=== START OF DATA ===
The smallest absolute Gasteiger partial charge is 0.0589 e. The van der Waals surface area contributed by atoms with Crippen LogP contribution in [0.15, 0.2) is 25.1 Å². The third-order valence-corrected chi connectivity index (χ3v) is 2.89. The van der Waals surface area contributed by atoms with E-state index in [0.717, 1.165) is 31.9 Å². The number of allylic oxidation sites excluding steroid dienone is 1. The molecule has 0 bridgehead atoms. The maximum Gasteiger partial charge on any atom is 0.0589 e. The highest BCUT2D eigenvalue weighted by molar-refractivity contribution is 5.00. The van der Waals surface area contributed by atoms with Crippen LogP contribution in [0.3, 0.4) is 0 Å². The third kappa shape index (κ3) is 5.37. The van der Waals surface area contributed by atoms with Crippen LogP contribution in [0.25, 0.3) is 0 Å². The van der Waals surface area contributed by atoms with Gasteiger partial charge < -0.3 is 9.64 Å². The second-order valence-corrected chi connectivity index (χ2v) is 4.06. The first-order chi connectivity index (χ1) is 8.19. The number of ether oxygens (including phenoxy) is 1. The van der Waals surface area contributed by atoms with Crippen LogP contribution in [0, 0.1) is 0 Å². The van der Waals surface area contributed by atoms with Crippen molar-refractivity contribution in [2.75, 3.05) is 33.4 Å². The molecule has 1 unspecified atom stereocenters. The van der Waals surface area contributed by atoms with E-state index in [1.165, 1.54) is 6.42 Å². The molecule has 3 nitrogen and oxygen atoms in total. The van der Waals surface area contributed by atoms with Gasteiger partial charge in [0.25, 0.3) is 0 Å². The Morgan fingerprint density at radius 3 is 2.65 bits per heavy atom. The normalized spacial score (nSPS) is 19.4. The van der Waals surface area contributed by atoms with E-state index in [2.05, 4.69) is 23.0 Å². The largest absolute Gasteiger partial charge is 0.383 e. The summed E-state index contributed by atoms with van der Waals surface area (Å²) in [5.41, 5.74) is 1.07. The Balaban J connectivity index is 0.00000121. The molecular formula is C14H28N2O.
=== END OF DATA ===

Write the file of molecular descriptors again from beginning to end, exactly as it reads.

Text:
The smallest absolute Gasteiger partial charge is 0.0589 e. The van der Waals surface area contributed by atoms with Crippen LogP contribution in [0.15, 0.2) is 25.1 Å². The third-order valence-corrected chi connectivity index (χ3v) is 2.89. The van der Waals surface area contributed by atoms with E-state index in [0.717, 1.165) is 31.9 Å². The number of allylic oxidation sites excluding steroid dienone is 1. The molecule has 0 bridgehead atoms. The maximum Gasteiger partial charge on any atom is 0.0589 e. The highest BCUT2D eigenvalue weighted by molar-refractivity contribution is 5.00. The van der Waals surface area contributed by atoms with Crippen LogP contribution in [0.3, 0.4) is 0 Å². The third kappa shape index (κ3) is 5.37. The van der Waals surface area contributed by atoms with Crippen LogP contribution in [0.25, 0.3) is 0 Å². The van der Waals surface area contributed by atoms with Gasteiger partial charge < -0.3 is 9.64 Å². The second-order valence-corrected chi connectivity index (χ2v) is 4.06. The first-order chi connectivity index (χ1) is 8.19. The number of ether oxygens (including phenoxy) is 1. The van der Waals surface area contributed by atoms with Crippen LogP contribution in [0, 0.1) is 0 Å². The van der Waals surface area contributed by atoms with Crippen molar-refractivity contribution in [2.75, 3.05) is 33.4 Å². The molecule has 1 unspecified atom stereocenters. The van der Waals surface area contributed by atoms with E-state index in [1.165, 1.54) is 6.42 Å². The molecule has 3 nitrogen and oxygen atoms in total. The van der Waals surface area contributed by atoms with Gasteiger partial charge in [0.25, 0.3) is 0 Å². The Morgan fingerprint density at radius 3 is 2.65 bits per heavy atom. The normalized spacial score (nSPS) is 19.4. The van der Waals surface area contributed by atoms with E-state index in [2.05, 4.69) is 23.0 Å². The largest absolute Gasteiger partial charge is 0.383 e. The summed E-state index contributed by atoms with van der Waals surface area (Å²) in [5.41, 5.74) is 1.07. The Balaban J connectivity index is 0.00000121. The molecular formula is C14H28N2O.